Source: SlideShare

Apple – the Cupertino-based iPhone maker – has hired a small team of biomedical engineers to work in Palo Alto at a nondescript office, miles from corporate headquarters. The secret team is part of a mysterious initiative that was initially envisioned by the late Apple Co-Founder Steve Jobs.

Steve Jobs envisioned wearable to monitor health

According to three people familiar with the matter, the initiative was to develop a sensor that can continuously and non-invasively monitor the blood sugar levels of people to treat diabetes in a better way. Such an initiative would be very useful for life sciences. Many life sciences companies have attempted to do this and have failed because it is very difficult to track glucose levels accurately without piercing the skin.

The people, who asked to remain anonymous, said, “The initiative is far enough along that Apple has been conducting feasibility trials at clinical sites across the Bay Area and has hired consultants to help it figure out the regulatory pathways”. They said that the efforts by the tech giant have been going on for at least five years.

Steve Jobs had envisioned wearable devices like smartwatches, which is being used to monitor important vitals like heart rate, blood glucose and oxygen levels. The smartphone making giant acquired a company called Cor in 2010. The-then Chief Executive Officer Bob Messerschmidt sent a cold email to Steve Jobs on the topic of sensor technologies for health and wellness. Later, the Ex- CEO Messerschmidt joined the Apple Watch team.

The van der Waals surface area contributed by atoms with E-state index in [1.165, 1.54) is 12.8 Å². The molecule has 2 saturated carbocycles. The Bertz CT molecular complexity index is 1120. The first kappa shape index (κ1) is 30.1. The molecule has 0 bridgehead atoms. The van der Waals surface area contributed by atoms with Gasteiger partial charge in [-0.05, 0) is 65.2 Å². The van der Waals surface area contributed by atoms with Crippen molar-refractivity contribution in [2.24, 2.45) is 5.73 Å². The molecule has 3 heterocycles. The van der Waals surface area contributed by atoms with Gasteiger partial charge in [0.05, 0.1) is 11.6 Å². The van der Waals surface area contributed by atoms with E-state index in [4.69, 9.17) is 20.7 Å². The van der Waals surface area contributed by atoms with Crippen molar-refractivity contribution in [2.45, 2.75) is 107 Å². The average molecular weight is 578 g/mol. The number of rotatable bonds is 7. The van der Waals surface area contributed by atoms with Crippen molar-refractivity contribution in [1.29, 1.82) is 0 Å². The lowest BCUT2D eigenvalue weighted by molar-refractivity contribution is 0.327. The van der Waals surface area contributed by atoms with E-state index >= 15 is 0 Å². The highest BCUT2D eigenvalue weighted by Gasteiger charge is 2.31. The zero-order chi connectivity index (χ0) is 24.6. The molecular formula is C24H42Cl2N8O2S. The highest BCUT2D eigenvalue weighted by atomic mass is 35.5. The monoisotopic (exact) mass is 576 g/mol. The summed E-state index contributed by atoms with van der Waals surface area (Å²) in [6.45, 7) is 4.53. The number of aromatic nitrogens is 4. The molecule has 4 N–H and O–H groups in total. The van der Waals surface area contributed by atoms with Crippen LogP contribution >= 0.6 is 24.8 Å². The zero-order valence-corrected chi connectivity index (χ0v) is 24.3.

It would cost billions of dollars to succeed in detecting glucose: Expert

The secret glucose team will report to the senior vice president of hardware technologies of the tech giant – Johny Srouji. Previously, it was led by Michael D. Hillman, according to one of the sources. However, D. Hillman left the tech company in late 2015 and joined the Oculus team of the social media giant “Facebook” in late 2015 as head of hardware.

The LinkedIn page of Hillman lists him as having had a “confidential role” in hardware technologies at the Silicon Valley giant. According to one source, around 30 people were working in the secret group as of a year ago. Also, there have been speculations about Apple working on a wearable because the iPhone maker hired dozens of biomedical experts from companies such as Masimo Corp, C8 Medisensors, Sano, Vital Connect, and Medtronic.

Detecting glucose levels is not easy: John L. Smith, one of the top experts in the medical space, described it as the most difficult technical challenge that he has encountered in his career. In an interview to Reuters, DexCom executive chairman Terrance Gregg, said “To succeed, it would cost a company several hundred millions or even a billion dollars.”